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  5. Vince,

    Thanks a bunch for this summary. I hear you on the mixed feelings, and thank you so much for being such a big part of making Emergent a great thing of which to be a part -- if only for a little while.

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  6. Sigh... egt was not in good health for the last 2 years really... Glad it's either going to be put out of its misery or given new ownership. Most likely it will be the former... but even so, better that then hanging on like some cute Labrador zombie puppy.

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  7. Indeed. Code unmaintained does not just sit still - it rots. Money people never understand that.

    I wish that we could have done it differently and made better headway.

    I miss everyone that I worked with in North Carolina and in California, and I know we'll cross paths again.

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  8. The people were definitely the best asset Emergent had. Luckily the friendships that we made will long outlast the codebase.

    I will definitely be interested in seeing where the code ends up.

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  9. Is that true? Why there's no announcement on EGT's official website?

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  10. So if nobody buys the engine, and the company goes belly up.. what happens to the rights? Would it be possible to release it to the public domain or something? Just curious..

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  11. Jesus, $44m investment and around another $30m of revenue all burned through and the engine is terrible. I'd always assumed Gamebryo was a smallish company building organically. I can't believe they've wasted all of this money.

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  12. >I don't think there are claims of company profitability.

    I guess decreasing their losses counts as profitability for them:

    "Emergent Game Technologies Inc. reported earnings results for the full year of 2009. For the year, the company reported a 35% increase in revenues year over year and a 58% increase in profitability for the year ending 2009."

    http://investing.businessweek.com/research/stocks/private/snapshot.asp?privcapId=563482

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  13. Haven looked at the engine, I'm quite shocked it took some part of 40m to make that.
    Holy... shit...

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  14. Vincent, how many employees were there at those various year points? The data is definitely interesting. Sorry to hear about the current situation of the company. It is never fun to go through that after a long history.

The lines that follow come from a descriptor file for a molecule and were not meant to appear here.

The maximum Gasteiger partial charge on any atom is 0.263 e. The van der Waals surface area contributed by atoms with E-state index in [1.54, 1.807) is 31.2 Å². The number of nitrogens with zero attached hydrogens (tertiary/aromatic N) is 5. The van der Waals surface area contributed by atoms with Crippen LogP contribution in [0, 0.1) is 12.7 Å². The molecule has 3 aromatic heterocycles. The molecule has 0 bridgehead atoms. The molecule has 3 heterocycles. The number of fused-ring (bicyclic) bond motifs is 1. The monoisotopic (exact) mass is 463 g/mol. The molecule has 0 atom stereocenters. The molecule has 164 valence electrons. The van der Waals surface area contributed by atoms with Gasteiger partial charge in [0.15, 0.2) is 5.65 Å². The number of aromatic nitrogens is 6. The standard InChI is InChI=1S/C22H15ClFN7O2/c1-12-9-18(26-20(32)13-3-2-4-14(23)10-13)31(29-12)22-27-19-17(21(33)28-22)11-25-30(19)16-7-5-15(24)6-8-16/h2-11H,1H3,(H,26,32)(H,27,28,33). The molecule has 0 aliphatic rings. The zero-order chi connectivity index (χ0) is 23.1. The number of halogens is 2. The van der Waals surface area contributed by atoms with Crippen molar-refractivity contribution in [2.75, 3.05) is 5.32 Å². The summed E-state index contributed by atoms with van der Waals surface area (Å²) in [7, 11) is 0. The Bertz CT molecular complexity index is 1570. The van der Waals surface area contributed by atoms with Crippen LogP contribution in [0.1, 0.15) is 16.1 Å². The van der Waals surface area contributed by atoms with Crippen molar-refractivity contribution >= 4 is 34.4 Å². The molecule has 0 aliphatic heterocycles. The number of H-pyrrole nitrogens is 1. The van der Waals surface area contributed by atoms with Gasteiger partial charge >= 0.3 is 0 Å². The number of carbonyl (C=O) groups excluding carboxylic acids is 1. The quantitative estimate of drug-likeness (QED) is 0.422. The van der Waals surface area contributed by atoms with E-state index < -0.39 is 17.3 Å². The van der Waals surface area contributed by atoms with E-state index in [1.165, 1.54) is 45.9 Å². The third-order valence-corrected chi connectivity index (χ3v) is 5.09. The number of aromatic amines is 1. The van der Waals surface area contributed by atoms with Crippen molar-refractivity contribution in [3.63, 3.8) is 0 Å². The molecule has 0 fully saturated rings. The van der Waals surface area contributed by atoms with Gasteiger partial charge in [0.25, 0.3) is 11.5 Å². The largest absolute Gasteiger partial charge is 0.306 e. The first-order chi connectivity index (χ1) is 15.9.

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  15. Vince, sorry to hear that but glad you moved on when you sensed the winds are changing.

    I hope you don't mind but I'm going to leave an open invitation here for anyone who worked on Gamebryo who are interested in a different kind of engine + tools work at www.animoto.com. We have not sent out job posts yet so write to me directly at rex [at] animoto dot com.

    .rex
    VP, Engine and Tools

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  16. Keep in mind that the costs didn't all go into making Gamebryo. Several other products were in development.

    Also, I think developers have a woefully poor estimate of what it takes to build an engine that is usable externally by over 100 teams concurrently, supported, and carefully moved forward migrating all types of games. How much does your team spend a year to build and support a 4 platform engine with code at a high enough quality all 100 other teams can edit it, a tool-chain on multiple versions of Max Maya and XSI, and tested thoroughly? Ok, now multiply by 100.

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  17. There are two fundamental reasons why Emergent failed. Neither are product related.

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  18. Well, while I can't say that I was shocked by this final outcome, it does make me sad. The year and a half that I spent at Emergent was one of the best of my career. I had tremendous respect for the abilities of the engineering team in Chapel Hill and I really enjoyed almost everyone that I worked with. Being that close to the technical side of game development was hugely educational for me and I am so glad to have had the opportunity to learn as much as I did.

    I think that there were many things that prevented Emergent from succeeding, but one of the most significant was simply trying to maintain a small company in two offices 3000 miles away from each other. During my time (and I would imagine after it, as well) we really struggled with the us/them issues that this geographic divide created.

    Anyway, I will always look back on the people that I worked with fondly. Thanks for a good run.

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  19. katie finin mcgovernNovember 13, 2010 at 7:24 AM

    Miss you guys. That is all.

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  20. Quite sad, indeed, and so utterly preventable. :-(